Restaurants in densely populated states are experiencing the highest traffic declines.

Just as the impact of the crisis isn’t uniform across restaurants and regions, the pace and shape of recovery will also vary, not least because states have different approaches and timelines for allowing restaurants to reopen.

Scenarios for the industry’s recovery

Although much remains uncertain about the pandemic’s effects, hopes of a quick economic recovery are fading. Our colleagues have developed nine scenarios for the impact of COVID-19 on GDP, based on the extent of virus spread and the effectiveness of public-health and economic-policy responses (Exhibit 3).

The economic impact of COVID-19 remains uncertain.

As of this writing, the likeliest scenarios appear to be A1 and A3. While both assume partial to high effectiveness of economic-policy interventions, scenario A1 assumes resurgence of the virus across regions whereas A3—the more optimistic of the two—assumes rapid and effective control of virus spread. In a late-April poll asking more than 2,000 global executives which scenario they see as most likely, A1 was the most popular response, chosen by nearly one-third of respondents; A3 came in second, with 16 percent of the vote.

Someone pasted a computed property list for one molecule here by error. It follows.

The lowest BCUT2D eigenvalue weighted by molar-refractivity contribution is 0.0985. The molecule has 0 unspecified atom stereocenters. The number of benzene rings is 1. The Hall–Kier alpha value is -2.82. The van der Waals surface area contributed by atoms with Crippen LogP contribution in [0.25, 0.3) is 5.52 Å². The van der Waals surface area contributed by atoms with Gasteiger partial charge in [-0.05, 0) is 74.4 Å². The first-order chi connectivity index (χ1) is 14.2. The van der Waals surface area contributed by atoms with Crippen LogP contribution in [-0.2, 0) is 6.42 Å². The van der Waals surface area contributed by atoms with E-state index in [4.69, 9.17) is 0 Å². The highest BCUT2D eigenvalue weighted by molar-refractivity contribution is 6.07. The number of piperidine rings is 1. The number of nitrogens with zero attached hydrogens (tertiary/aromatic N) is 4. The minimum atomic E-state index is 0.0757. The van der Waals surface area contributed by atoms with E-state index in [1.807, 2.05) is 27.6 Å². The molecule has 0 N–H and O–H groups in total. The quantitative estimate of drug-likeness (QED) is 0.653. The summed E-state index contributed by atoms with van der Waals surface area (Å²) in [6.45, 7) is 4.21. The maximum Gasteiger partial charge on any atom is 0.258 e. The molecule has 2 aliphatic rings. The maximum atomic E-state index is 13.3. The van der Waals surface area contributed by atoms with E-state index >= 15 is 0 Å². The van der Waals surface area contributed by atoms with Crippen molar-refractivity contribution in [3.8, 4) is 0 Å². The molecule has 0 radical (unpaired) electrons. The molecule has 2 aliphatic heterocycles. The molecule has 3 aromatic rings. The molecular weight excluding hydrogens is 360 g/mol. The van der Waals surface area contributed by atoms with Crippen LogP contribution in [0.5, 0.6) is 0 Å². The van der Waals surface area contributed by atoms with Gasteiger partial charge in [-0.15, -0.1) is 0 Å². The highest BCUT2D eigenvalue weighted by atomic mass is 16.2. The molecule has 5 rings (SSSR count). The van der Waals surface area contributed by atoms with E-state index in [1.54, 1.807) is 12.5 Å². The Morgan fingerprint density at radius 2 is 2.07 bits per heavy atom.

We modeled how quickly US restaurants might recover under these two scenarios (Exhibit 4). In scenario A3, restaurant sales return to precrisis levels in early 2021. In scenario A1, full recovery to pre-COVID-19 sales takes three years longer. The trajectories also differ by restaurant type, with pizza chains and quick-service restaurants (QSRs) recovering the fastest.

The pandemic’s impact has varied across restaurant types and subcategories.

These are grim projections. Many restaurants don’t have the financial means to endure such a prolonged downturn. Especially vulnerable are small franchisees (those with ten or fewer locations) and independent operators not affiliated with a chain. To survive, franchisees will need to receive financial assistance from franchisors and from the government, or drastically reduce their costs; independents could have an even harder time staying afloat because they don’t have access to the loans and rent deferrals that franchisors can offer.

We estimate that, of the 650,000-plus US restaurant locations that were in business in 2019, approximately one in five—or more than 130,000—will be permanently shuttered by next year. Independents will bear the brunt of the closures, both because of attributes that make most independents more vulnerable in this pandemic (minimal off-premise presence, limited digital capabilities, low emphasis on value-based menu items) and because of their unfavorable economics (thin margins and poor access to capital). Independents’ share of US restaurant locations could fall from 53 percent in 2019 to 43 percent in 2021.

That said, the situation across the country remains fluid. As states begin to lift restrictions and restaurants gradually reopen, the scenarios could change, depending largely on how well restaurants implement the necessary safety measures to prevent virus resurgence.